Selections from The Scientist’s reading list:
After last month’s revelation that the US Department of Agriculture (USDA) would no longer publicly list its animal welfare inspection reports and enforcement actions, the situation seems to have changed, slightly. According to Science, the USDA has posted four reports—from inspections conducted on January 10, 12, and 17 of this year—during the first quarter of 2017. The USDA has not posted any such reports since Donald Trump was inaugurated on January 20, but the agency told Science that it has inspected “about 300” animal research facilities between the start of 2017 until March 30.
Proposed cuts to the budget of the National Institutes of Health (NIH) may impact the overhead costs covered by many agency grants. Tom Price, secretary of the US Department of Health and Human Services, told Congress last week that “indirect expenses,” such as electric bills, lab equipment, and other overhead costs, may be on the chopping block if the Trump administration’s cuts are preserved as legislatures craft a federal budget. Science advocates are warning against such a move. “The reality is we don’t have other revenue sources to pay for those things, because let’s face it, we are not going to rob tuition to pay for those costs,” Tobin Smith, vice president for policy at the Association of American Universities, told The Chronicle of Higher Education. “It just is not going to happen.”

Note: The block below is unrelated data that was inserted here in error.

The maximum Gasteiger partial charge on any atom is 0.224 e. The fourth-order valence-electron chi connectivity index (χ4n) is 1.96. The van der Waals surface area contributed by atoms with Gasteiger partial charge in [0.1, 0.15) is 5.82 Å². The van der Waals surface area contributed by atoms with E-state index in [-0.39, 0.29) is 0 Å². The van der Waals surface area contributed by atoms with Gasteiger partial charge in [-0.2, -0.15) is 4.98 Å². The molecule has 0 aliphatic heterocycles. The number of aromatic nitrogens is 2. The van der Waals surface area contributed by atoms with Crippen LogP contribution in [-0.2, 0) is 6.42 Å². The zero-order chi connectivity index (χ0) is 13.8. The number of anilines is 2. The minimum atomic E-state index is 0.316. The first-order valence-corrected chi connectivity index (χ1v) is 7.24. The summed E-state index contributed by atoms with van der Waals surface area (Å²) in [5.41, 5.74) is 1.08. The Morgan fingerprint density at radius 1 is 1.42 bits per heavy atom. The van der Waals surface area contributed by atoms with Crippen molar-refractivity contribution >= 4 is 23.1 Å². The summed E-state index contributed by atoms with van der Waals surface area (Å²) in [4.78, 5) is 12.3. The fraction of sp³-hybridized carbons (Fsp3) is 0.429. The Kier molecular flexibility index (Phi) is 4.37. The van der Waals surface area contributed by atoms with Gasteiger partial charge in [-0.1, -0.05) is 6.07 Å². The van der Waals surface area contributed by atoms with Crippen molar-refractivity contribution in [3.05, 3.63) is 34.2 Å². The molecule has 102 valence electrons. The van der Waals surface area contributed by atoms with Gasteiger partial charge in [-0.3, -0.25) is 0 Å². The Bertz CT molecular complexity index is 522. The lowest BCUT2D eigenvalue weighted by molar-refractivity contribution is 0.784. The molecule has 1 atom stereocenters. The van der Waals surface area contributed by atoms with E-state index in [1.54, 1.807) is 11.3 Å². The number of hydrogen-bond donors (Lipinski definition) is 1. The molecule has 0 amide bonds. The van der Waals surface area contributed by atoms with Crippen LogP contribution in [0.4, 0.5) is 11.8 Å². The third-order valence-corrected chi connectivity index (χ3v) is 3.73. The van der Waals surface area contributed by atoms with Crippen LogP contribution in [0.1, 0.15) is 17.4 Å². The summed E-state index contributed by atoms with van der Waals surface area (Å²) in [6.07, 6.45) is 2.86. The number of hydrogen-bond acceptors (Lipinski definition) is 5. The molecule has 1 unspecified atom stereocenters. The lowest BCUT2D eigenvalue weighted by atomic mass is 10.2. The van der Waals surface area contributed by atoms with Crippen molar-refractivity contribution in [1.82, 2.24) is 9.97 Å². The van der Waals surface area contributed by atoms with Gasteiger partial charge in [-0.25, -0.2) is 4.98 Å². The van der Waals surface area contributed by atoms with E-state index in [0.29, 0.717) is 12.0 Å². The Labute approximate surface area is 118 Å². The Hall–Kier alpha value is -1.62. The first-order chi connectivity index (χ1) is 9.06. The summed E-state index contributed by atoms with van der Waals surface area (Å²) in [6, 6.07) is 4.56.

- Stephen Metcalfe, chair of the U.K.’s House of Commons Science and Technology Select Committee, wrote last week in The Guardian that responsible science journalism is more important now than ever. “If the press is to maintain the public’s trust, journalists must demonstrate their commitment to clear and unbiased reporting of scientific facts,” he wrote, “and be given the necessary support by policymakers to do so.” Metcalfe cited reporting on the absence of a link between the MMR vaccine and autism, genetically modified foods, and climate change as examples where accurate science reporting has sometimes yielded to the economic pressures of the news business. Referring to a new report from his committee, he decried the ease with which UK policymakers can cherry pick scientific information gleaned from the press. “My committee found that the rules around policymaking currently make it far too easy for ministers to use science selectively to either back a political aim or, worse still, to mask financial reasons for not taking sufficient action,” Metcalfe wrote. “We need a firm commitment by all those in the political sphere to pursue evidence-based policy making, rather than policy-based evidence.”